Most people would point out the kitchen scene involving the Raptors to be the movie’s scariest moment. But I disagree. The most terrifying scene of the whole movie starts with a water rippling in a cup. The tour car has stopped at a huge metal pen. We hear the slow thumps of feet coming towards it as rain falls from the sky. Then it appears, throwing a corpse of a goat down its gullet. If one were to see a T-Rex in its natural habitat, one would probably not think anything of it. But because its standing next to a modern day jeep, we fully understand how terrible this beast is. Stan Winston has created some of the greatest monsters in the history of cinema. But his greatest accomplishment is the T-Rex. Yes, there are moments were it is CGI, but when it is a fully functional animatronic it is astoundingly real. The way it moves its head, the way, it breathes, the way its pupil dilates when light hits it create a special effect that hasn’t been topped sense. Its mighty roar has echoed for the past two decades and its still just as chilling as it was in 1993.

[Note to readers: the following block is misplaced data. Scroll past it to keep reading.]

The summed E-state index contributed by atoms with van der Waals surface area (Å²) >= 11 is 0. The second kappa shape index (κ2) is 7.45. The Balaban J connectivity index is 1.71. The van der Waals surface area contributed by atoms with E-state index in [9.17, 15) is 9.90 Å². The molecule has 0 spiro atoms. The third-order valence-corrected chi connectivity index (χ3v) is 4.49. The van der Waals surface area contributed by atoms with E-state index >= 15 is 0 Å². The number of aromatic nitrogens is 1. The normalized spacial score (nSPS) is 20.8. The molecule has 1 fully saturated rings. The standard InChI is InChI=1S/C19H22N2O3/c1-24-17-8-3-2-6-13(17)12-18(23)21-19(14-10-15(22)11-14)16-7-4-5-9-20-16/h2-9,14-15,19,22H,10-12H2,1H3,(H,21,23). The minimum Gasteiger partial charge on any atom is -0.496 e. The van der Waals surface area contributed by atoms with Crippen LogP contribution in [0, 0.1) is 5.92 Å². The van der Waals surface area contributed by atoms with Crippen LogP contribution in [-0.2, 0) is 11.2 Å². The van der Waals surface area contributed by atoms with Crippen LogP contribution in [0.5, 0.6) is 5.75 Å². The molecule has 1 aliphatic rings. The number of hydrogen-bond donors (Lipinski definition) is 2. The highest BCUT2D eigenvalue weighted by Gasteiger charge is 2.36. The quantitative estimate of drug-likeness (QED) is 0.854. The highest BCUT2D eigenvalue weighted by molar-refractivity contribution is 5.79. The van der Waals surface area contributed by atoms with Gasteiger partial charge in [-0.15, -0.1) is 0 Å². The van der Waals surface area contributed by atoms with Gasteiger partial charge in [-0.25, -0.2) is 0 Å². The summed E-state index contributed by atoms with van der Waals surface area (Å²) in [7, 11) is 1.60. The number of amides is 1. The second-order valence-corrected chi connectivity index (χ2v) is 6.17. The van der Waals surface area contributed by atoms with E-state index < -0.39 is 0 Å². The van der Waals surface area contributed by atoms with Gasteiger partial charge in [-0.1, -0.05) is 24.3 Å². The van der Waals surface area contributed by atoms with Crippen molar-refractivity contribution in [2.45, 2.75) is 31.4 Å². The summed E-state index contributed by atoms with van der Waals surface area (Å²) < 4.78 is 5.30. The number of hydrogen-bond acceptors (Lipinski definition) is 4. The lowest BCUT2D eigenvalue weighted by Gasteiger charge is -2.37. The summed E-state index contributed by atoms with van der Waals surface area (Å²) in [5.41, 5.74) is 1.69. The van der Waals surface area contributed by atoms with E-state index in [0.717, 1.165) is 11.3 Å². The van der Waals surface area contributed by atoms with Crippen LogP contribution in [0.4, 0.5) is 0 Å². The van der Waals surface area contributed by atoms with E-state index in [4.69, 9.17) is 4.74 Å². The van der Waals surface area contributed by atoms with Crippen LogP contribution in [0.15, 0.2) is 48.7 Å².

John Williams has (I believe) scored all of Spielberg’s films. They’re one of the great duos of cinema. And the score forJurassic Park is one of his best. From the wondrous almost religious choir that accompanies the first time we see the Brachiosaurus to the epic and awesome trumpets of the climax, it perfectly incapsulates the feeling while watching the film. The feeling of being in a different time and place. A world were creatures long extinct really do walk among us. A world of a great magic trick. Paid no expense.
Friday, April 26, 2013
AN IRON MAN 3 EXCLUSIVE
BY LEIGH KNIGHTS
As I have stated previously in my other articles, being a British Cinema goer can be a frustrating experience from time to time. My American brethren get the majority of big releases before we do over here and that often leaves me green with envy. However, in a change from the norm, I can revel in the fact that us Brits got the brilliance that is Iron Man 3, a week before our friends in The States. What a coup.
I can thoroughly recommend you all to go and see Iron Man 3 when it’s available to you, in my opinion it is a resounding success on so many levels. I really liked the original Iron Man movie but was left slightly subdued after I watched the messy sequel, Iron Man 2. The character of Tony Stark was a huge proponent of the success of The Avengers and reinstalled my passion and desire to watch further adventures of old Shellhead starring Robert Downey, Jr.